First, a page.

MacConkey broth cultures from sample suspensions of each clinical material were PCR screened for ten virulence genes, five of which recognized as markers for Diarrheagenic E. coli (DEC) detection[12, 17], and five of them corresponding to the SPATE genes pet, sat, sigA, pic and sepA. Of the five DEC genes screened, only eae and aggR were detected, in 5 of the 67 samples tested (Table1). The low prevalence of DEC genes in cultures of these IBD clinical samples are not too different from the results of other investigators, who screening bacterial isolates, found no E. coli positive for any of these markers[3, 16]. Also, the low prevalence of these classical DEC virulence genes in IBD clinical samples is in agreement with previous observations arguing that IBD E. coli are more closely related to extra intestinal pathogenic E. coli (ExPEC)[3, 4].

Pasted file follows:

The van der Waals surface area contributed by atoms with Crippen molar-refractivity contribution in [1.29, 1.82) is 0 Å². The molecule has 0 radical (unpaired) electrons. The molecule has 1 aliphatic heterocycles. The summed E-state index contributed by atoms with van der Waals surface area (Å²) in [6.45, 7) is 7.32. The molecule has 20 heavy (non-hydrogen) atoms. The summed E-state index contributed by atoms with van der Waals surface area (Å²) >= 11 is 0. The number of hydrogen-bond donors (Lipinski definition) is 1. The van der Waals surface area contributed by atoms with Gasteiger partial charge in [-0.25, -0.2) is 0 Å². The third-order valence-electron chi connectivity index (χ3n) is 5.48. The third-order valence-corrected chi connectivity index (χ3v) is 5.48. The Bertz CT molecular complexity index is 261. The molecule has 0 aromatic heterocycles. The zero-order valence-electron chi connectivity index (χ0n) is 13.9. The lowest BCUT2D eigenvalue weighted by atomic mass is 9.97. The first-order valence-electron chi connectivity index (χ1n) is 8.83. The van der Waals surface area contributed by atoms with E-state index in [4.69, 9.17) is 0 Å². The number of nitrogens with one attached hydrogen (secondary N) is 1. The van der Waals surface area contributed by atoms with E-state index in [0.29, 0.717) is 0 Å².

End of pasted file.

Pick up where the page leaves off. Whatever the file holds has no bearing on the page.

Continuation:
The reasoning for the search of SPATE genes among IBD clinical samples took in account not only the wide distribution of SPATE among DEC and ExPEC isolates but also the variety of biological activities of these proteases, which could eventually play some role in the pathogenesis of IBD. Furthermore, EAEC, a pathovar showing high prevalence of SPATE genes were recently found to be dominant among IBD E. coli isolates. With the exception of pic, all the remaining of the five SPATE genes searched for were found among the samples screened, with sat and sigA identified in nearly all of them. Nevertheless, no statistically significant differences could be observed in the prevalence of any of the SPATE genes identified (pet, sat, sepA and sigA) among the different clinical samples or groups of patients investigated. In the work by Kotlowski et al., where a PCR screening for 8 SPATE genes was carried out, a higher prevalence of SPATE positive E. coli were found among isolates from IBD patients as compared to controls. Since in their analyses they used pure E. coli cultures instead of total Gram negative cultures from the samples, the nature of the PCR target as well as the number of genes searched for might explain the observed divergence in relation to our results.